Hopefully back to my normal blog posts again this year, starting off with a walk thought of some of the shots from last Saturday in the Australian Botanic Gardens, Mount Annan, Southwest of Sydney.
The day wasn’t as smoky as it has been the last few days, the temperature was also cooler than the high thirties it’s been the few days before. So I thought I’d head out and see what I could see. With Canon Getting ready to announce their new flagship Camera body the Canon 1Dx MK III (since announced) I thought I’d swap camera bodies to see how I go with a full-frame body of the Canon 5dmk4 and the Sigma 150-600mm Sports lens, compared to what I normally shot for birding shots. The Canon 7dmkII. The frame rate is a lot slower so that meant I had to get the timing better than I’d normally have to do with the 7dmkII and its 10 frames a second burst rate. I was in the gardens from 8:20 am till just after 5:30 pm so a full day of shooting. All good fun.
On with some of the shots from the day.
The first shot here one of the Flowering Gum trees in the gardens I was only carrying my birding set up at this time so taken with a 150-600mm lens, I'd normally shoot a shot like this with my 100mm Macro or the 24-105mm, the 600mm certainly gives the creamy background to this shot due to the ratio of subject to camera and background to subject.
At the same place, I was shooting the flower above I notices this old stump, this was all shot with natural light, but I can see the potential for this with lighting so I'll revisit this one in the future with lights and maybe the odd gel, and see what I can do with this one. The texture in this little one with a bit of side lighting should come out interesting, Stay tunes in the coming weeks and we'll see if it works or not.
This ones a Rufous Whistler (Pachycephala rufiventris) I couldn't get in front of it and it didn't want to turn around so not a great shot on this one, the background is way to busy and not a clean shot of the front. I'll often take a few steps one way or another to try and clean up the background, but this one didn't stay long enough.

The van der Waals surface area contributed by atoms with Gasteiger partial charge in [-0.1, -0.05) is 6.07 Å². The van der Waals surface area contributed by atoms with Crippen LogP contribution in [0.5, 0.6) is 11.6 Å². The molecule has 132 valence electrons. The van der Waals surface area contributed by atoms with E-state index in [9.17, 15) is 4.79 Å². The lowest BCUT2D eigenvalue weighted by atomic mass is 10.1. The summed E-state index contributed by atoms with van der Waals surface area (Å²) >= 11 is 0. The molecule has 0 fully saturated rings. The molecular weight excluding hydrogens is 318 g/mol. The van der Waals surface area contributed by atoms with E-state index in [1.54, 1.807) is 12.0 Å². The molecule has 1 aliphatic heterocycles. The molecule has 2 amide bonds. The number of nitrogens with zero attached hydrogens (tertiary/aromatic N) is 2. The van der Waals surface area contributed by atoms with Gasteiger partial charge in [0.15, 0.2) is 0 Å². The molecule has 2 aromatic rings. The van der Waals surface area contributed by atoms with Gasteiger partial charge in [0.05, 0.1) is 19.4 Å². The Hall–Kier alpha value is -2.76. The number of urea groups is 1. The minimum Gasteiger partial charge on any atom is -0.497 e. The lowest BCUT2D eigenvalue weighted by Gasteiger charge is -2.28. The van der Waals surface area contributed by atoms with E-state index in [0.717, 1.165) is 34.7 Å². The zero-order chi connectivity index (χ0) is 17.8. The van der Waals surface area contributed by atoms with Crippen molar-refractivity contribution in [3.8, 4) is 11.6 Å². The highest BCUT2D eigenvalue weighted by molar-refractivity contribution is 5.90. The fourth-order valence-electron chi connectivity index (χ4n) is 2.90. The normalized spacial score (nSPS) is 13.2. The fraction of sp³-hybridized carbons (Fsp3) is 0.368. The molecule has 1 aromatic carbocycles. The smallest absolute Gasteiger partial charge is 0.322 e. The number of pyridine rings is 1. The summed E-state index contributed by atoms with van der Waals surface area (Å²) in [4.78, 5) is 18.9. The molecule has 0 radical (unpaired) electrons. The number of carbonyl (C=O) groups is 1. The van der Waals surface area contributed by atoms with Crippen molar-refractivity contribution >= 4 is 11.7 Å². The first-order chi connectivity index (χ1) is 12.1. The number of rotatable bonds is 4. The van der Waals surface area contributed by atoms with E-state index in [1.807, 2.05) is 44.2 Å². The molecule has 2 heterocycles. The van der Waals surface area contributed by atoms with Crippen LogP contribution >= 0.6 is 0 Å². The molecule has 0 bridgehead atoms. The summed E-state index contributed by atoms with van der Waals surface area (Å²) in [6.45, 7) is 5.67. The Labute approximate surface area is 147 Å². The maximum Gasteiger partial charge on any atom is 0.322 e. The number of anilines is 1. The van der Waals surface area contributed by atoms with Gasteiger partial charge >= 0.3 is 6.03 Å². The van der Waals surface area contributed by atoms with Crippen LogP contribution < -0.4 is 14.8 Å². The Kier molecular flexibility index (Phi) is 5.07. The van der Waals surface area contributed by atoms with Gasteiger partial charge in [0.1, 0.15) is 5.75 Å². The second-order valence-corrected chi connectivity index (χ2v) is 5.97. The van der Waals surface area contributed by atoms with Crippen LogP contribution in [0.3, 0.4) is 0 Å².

The next two shots are of a pair of Red-rumped Parrots as they came down to drink at the lake. The first shot I caught the water still running out of the beak, the second the male on the log was coming down to drink and was making an interesting reflection, could have been better if the water was smoother.
The last few weeks a pair of Black swans (Cygnus atratus) have made there home in the lake so I've a few shots of these over the last few weeks, still trying to get a better reflection shot of these. So I'll have to keep trying for this shot.
Next up still at the lake a small family of Welcome Swallows (Hirundo neoxena) are always around the lake this was a portrait of one of them that was happy to pose for me, again no the best of backgrounds so need to keep trying for this shot as well.
While I was shooting the swallows, a Wallaroo and Joey came along around the edge of the lake so I had a few shots of these, the Joey then decided it had had enough and to my surprise jumped into the pouch, it looked way too big to fit in there. This shot was taken as it had just jumped in and stuck its head out so one ear was caught on the pouch. After about three minutes of staring at me and not enough time for me to get the camera on the tripod they jumped off, so this was a handheld shot. The next shot shows they didn't go far.